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Gravity wave: a tidal force that propagates through spacetime.--------Gravity waves are essentially tidal forces that vary with time and position; that is all they are. As a gravity wave passes over you, you are alternately stretched and compressed in ways that depend on the particular form of the wave.
The same thing goes for gravity, it does not expend 'energy'. there is no such thing as a 'tired gravitational potential'.
In Einsteins universe, and as I read it, you have 4 dimensions that cling together, not separable. In that universe a gravitational wave seems best described as something happening inside a 'jello' consisting of those four dimensions.
something must become of this energy when it passes thru me causing stretching and contraction some of it must be converted to some other form presumably thermal.
gravitational waves Distortions of space geometry that propagate through space with the speed of light, analogous to ripples on the surface of a pond propagating as water waves.
With space and time not as rigid background structures, but as dynamical objects (changing as the world changes in and around them), general relativity predicts fundamentally new phenomena. One of the most fascinating is the existence of gravitational waves: small distortions of space-time geometry which propagate through space as waves!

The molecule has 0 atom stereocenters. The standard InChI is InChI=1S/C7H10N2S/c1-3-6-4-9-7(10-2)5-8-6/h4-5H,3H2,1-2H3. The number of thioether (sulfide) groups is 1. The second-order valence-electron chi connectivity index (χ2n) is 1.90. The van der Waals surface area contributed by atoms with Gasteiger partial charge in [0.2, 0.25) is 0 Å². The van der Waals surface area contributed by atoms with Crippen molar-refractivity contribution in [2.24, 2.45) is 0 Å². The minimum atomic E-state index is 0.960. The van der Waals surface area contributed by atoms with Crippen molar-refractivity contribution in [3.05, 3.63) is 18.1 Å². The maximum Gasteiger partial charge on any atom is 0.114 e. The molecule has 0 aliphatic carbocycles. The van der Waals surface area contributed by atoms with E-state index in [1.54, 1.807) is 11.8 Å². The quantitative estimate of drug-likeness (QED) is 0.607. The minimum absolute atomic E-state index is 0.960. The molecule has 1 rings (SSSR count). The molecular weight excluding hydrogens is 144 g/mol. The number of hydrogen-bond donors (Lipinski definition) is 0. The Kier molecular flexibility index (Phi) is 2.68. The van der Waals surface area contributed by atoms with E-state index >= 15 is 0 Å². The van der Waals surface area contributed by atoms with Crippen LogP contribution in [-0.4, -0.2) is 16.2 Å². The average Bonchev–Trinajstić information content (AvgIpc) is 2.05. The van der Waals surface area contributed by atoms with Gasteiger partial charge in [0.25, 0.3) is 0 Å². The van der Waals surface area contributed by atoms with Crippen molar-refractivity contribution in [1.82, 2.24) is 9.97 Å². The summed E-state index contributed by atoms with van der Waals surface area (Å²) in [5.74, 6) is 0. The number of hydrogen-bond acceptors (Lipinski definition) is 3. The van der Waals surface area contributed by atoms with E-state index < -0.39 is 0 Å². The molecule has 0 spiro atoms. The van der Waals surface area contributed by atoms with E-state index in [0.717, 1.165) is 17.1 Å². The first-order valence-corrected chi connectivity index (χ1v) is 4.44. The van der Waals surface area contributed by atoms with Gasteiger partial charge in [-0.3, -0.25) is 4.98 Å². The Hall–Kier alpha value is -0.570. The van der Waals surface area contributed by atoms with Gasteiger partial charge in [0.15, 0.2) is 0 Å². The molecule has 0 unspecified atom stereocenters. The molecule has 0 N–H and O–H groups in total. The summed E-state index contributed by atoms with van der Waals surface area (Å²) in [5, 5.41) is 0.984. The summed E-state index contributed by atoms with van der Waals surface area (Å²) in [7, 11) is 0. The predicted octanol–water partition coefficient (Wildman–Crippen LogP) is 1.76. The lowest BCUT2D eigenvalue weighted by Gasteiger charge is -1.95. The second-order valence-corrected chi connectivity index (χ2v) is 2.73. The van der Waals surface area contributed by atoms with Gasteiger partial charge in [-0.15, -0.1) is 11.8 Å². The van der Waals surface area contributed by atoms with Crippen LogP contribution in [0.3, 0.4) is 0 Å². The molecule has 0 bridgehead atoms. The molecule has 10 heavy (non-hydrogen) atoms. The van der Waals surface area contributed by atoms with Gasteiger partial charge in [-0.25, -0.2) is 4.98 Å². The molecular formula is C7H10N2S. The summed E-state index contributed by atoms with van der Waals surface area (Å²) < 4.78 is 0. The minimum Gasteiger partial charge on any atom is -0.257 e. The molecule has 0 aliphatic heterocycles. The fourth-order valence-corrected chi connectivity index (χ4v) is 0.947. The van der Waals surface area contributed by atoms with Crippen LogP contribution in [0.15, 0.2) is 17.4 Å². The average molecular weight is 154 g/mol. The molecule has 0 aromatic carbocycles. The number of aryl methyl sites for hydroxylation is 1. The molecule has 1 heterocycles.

Simple gravitational waves only squeeze and stretch space in directions perpendicular to the direction of their propagation. In the language of physics, such waves are called transversal.
The effect of a propagating gravitational wave is to deform space in a quadrupolar form. The effect alternately elongates space in one direction while compressing space in an orthogonal direction and vice versa, with the frequency of the gravitational wave. A Michelson interferometer operating between freely suspended masses is ideally suited to detect these antisymmetric distortions of space induced by the gravitational waves; the strains are converted into changes in light intensity and consequently to electrical signals via photodetectors.